I think a good way to express bumping into something could be kolizii kun io. Here are some examples from the Tekstaro:
Elirante tiun matenon, ŝi preskaŭ koliziis kun Marta Martin.
La 20an de decembro 1995 usona aviadilo koliziis kun monto en Kolombio.
However, this might be considered a bit more violent than bumped into. John Well’s dictionary ...
You have many options: trafi, renkonti, kolizii, bati ... I don't know of a pattern to describe that.
en as a prefix or preposition only works if you end up inside the the thing; enpaŝi (room), enpuŝi (plug), enflugi (somebody's airspace).
How could you say it then?
She bumped into me
Ŝi koliziis kun me
But depending on the situation you could use ...
Between those two datumbazo is probably the more widely used. But ... it doesn't make much sense as a compound.
So, I would recommend datumbanko if you feel brave enough and can afford being a bit different. Words should be understandable if you know each element, and datumbanko delivers.
Good question. In general, if you have competing roots that are not official/Fundamentaj, you can check some dictionaries (prioritizing the more authoritative ones), for example using Vikia Vortaro.
Then, a look to bonalingvo.net can help decide if you really need a new non-official root for that.
Having done that, I'd suggest you go for team-o. It feels ...
The origin of the word "data" is in the plural form of the Latin word "datum" (a given thing → many given things). From that it was taken to denote "identifier given to a day", a datum, many data.
When computer programming was invented, one needed a word for input that was given to the programs. The chosen word was the Latin-based "data", the given things.
I would probably say this like:
Mi ne bezonas longan tempon por fari ĝin bone.
I think when the “to” before a verb in English can be replaced by “in order to”, it’s better to add the “por” in an Esperanto translation to make the meaning clear.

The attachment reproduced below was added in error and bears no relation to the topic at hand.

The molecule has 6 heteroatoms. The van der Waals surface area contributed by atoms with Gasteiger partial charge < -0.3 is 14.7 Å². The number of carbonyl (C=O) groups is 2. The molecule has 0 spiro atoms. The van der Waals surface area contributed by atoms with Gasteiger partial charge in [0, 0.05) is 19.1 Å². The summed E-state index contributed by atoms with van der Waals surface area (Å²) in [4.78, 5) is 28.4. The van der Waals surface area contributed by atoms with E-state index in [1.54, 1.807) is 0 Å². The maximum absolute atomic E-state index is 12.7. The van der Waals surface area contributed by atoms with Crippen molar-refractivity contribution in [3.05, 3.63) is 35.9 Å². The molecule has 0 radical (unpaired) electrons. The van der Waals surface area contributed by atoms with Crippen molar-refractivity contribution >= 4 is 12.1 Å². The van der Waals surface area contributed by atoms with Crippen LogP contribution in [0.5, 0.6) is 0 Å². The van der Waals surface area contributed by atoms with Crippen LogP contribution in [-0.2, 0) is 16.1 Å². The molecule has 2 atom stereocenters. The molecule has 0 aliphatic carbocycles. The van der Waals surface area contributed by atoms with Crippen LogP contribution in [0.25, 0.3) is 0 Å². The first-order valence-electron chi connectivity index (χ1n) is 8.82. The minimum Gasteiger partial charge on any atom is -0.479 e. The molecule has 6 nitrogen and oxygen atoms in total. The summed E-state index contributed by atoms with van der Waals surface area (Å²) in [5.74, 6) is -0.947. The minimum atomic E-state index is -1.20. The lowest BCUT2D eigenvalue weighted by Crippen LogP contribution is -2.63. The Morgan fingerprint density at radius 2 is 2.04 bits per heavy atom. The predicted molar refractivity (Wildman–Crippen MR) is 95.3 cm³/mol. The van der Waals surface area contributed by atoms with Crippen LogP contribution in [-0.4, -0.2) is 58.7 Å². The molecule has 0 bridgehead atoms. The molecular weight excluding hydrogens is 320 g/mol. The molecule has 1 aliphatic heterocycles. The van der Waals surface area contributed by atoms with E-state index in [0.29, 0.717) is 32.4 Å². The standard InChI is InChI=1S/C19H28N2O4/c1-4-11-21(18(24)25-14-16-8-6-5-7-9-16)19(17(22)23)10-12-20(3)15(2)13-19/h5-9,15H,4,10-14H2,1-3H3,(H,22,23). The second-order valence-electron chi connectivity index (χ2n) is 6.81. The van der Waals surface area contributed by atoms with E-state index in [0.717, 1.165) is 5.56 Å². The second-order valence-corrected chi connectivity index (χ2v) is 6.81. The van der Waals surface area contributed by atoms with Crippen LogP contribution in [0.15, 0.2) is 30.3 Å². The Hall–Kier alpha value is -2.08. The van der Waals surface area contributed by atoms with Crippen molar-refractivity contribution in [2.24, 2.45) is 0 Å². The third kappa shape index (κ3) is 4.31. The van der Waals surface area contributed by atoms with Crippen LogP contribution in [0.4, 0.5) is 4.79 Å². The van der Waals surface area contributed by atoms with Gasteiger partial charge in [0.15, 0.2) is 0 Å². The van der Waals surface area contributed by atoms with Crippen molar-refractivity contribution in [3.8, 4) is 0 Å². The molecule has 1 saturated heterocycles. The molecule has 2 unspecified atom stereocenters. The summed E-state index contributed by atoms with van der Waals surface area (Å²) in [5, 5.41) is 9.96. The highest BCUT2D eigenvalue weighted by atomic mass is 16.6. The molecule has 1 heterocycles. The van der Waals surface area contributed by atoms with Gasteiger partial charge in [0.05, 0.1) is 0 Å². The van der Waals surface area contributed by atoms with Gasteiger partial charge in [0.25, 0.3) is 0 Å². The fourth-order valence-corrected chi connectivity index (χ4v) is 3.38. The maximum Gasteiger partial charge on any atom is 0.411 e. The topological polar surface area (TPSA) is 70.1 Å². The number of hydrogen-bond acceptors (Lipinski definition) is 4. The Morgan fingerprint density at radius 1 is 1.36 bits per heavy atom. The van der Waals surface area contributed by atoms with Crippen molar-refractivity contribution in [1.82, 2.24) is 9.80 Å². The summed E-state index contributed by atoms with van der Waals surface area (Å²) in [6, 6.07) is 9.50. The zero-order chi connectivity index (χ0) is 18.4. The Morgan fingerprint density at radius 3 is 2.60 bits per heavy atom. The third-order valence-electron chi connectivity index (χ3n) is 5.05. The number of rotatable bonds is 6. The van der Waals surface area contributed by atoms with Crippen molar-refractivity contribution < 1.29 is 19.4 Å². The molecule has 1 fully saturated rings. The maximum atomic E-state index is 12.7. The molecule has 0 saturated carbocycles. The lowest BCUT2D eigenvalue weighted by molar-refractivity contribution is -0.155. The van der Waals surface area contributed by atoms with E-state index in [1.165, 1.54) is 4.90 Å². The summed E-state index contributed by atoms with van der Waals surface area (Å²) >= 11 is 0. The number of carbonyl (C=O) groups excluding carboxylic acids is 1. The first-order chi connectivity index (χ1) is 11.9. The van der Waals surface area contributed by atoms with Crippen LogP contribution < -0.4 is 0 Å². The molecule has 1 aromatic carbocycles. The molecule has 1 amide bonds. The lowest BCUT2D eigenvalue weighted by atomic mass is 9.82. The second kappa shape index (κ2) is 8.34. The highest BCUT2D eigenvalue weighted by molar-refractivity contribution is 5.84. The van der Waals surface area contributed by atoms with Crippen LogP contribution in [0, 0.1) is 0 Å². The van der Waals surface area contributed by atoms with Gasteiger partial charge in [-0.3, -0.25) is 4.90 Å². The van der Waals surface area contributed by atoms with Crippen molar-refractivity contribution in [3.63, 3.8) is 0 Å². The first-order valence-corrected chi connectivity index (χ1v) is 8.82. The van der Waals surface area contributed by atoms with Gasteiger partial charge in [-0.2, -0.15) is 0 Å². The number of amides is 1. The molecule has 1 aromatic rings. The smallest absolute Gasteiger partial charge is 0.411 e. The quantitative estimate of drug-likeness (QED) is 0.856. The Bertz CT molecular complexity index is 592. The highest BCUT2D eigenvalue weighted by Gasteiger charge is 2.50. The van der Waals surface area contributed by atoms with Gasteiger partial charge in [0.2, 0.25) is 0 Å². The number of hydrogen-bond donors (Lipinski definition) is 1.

Some comments on your examples:
Ne necesas ke mi longe fari ĝin bone
This one is not correct because it has ...
”Tial” strictly refers back to a reason and is fairly uncommon, I’d say.
”Do” is a particle and is used in more contexts. According to PIV, it can express insisting when commanding something: ”Iru do!” and according to Revo surprise in a question ”Kie do li estas?”, Some people use ”do” like a filler word, like ”so” in English, when they don’t know what to ...
There is a difference in meaning between the two words:
do indicates a logical consequence;
tial indicates a reason.
In your particular sentences this difference in meaning has essentially the same result: the reason why you are asking the question is most likely a logical consequence of the prior statement:
Mia demando estas do ĉu ĝi validas aŭ ne
Tiel means ‘in that manner’. Do means something more like ‘therefore’. Either can be translated ‘thus’, but the senses are not the same.
(Oh dear, maybe I have just now understood why some people insist on thusly: to avoid the do-sense.)
There is the bezoni = to need that is correct here, and not necesi = to be necessary.
Mi ne bezonas longan tempon por ke mi faru ĝin bone.
Mi ne bezonas longe por fari ĝin bone.
The normal word order would be:
Mi ne bezonas longe por bone fari ĝin.
But to stress that to do it well instead of floppy, bone can be put not in the normal order.